Tom Dorner and Stuart Brown: The case for European equity income



Stuart Brown and Tom Dorner

Tom Dorner and Stuart Brown, managers of the Aberdeen Standard Investments (ASI) Europe ex UK Equity Income Fund (OEIC), make the case for European Equity Income, assess what is driving the market and discuss the outlook for the sector and recent fund activity.

European equity markets continued their upward momentum rising 2.2% in July. This takes year-to-date return to ~16% and almost 70% from the lows in March 2020. This has been quite an extraordinary time for European markets and there have been some quite severe rotations underlying the strong performance at a market level.

Key drivers of European markets

Income: Income is driving long term equity total returns. Income portfolios need to be actively managed which is demonstrated by the fact that realised yields are often well below headline forecast yields;

Europe remains an attractive source of premium dividend yields. Yields on offer are a significant premium to other regions and other asset classes

Differentiated portfolio construction approach. ASI says that by capturing 3 different categories of income (High, Growth and Upgrade) investors can participate in equity upside whilst also providing downside protection, and overall offer attractive through cycle total returns.

Progress on COVID 19 in Europe remains positive. There remains some concern over the Delta-variant, which caused some weakness earlier in the month. However, the vaccine rollout has gathered pace and various countries have started to open their economies, for example, by removing travel restrictions.

While in the midst of Q2 earnings season it is noted that the operating performance of European corporates continues to be strong. So far 53% companies have beaten EPS with weighted EPS beating consensus by 21%, and this has sustained the positive earnings revisions that have been seen so far this year.

There is evidence of supply chain shortages and adverse impact of raw material costs in some industries. As a result there are some questions around margins going into H2 and it was notable that a number of shares performed poorly despite beating market expectations. The balance between re-opening tailwinds and supply chain issues will be a key area to watch in the coming months

The rotation in equity markets that ASI has referenced to several times since late 2020, in favour of Value stocks at the expense of Growth stocks, reversed sharply in June and July. Technology and Chemicals sectors performed strongly whilst there was a reversal in the performance of Oil & Gas and Travel & Leisure. The biggest driver of this was likely the continued decline in US 10 year bond yields which fell by ~20bps to 1.2% in July. Commodity prices remained broadly stable.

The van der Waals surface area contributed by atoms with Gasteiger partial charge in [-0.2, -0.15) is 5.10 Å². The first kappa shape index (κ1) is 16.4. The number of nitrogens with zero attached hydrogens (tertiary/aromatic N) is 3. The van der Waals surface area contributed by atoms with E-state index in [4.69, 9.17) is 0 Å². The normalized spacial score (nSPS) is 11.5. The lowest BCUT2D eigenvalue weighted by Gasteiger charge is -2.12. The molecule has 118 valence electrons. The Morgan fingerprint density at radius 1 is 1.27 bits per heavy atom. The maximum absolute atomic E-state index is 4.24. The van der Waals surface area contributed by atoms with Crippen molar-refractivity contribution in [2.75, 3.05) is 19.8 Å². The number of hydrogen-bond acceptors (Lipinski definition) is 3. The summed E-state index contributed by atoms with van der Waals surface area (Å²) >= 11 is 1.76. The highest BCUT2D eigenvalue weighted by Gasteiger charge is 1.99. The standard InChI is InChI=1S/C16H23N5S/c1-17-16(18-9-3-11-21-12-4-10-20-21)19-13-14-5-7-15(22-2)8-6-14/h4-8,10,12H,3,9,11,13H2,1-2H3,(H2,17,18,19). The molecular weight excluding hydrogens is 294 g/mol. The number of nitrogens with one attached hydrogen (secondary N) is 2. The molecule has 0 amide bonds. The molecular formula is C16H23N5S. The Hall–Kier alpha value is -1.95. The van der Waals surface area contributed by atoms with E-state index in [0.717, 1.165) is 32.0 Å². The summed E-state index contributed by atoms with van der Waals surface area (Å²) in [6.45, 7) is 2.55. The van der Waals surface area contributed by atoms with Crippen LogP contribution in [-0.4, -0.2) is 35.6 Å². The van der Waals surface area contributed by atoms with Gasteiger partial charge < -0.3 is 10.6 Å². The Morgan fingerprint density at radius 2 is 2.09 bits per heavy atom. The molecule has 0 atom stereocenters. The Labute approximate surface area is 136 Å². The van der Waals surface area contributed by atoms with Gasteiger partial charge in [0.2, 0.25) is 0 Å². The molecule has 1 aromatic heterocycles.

The Managers said it has been interesting to note the difference in the way the market has responded to results during the Q2 earnings season. European earnings have again been strong, but in a number of cases stocks have been weak despite printing strong results. One of the drivers of this has been concern over ongoing input cost pressures and supply shortages – both of which have been relatively well flagged for some time. Furthermore, there has been some slowing of growth in China from very high levels. From an income point of view, the outlook for dividends continues to improve with an increasing number of companies mentioning share buy backs in their communications.

The narrative surrounding inflation has also shifted quite notably with an increasing number of commentators expecting this to be transitory in nature. This has driven a quite sharp reversal in the performance of Value stocks in favour of Growth stocks. It is felt that the reopening of the economy in Europe in the coming months will provide opportunities in a number of industries, for example, in the Consumer sector. In support of this the managers confirmed the purchase of Adidas.

As ever we must bear in mind that it has taken unprecedented levels of stimulus to avoid a more severe crisis and at some point that will need to be paid for. Furthermore, longer term growth and interest rates likely to remain low at a time when debt levels continue to increase. In our view this means markets are likely to remain volatile over the medium term and navigating this requires an active approach to stock picking whilst maintaining portfolio balance.

We think Europe remains a perfect hunting ground for well-resourced bottom-up stock-pickers. It is a deep, liquid and complex market which allows us to seek out compelling and often mispriced investment opportunities that outflows from the region continue to miss out on.



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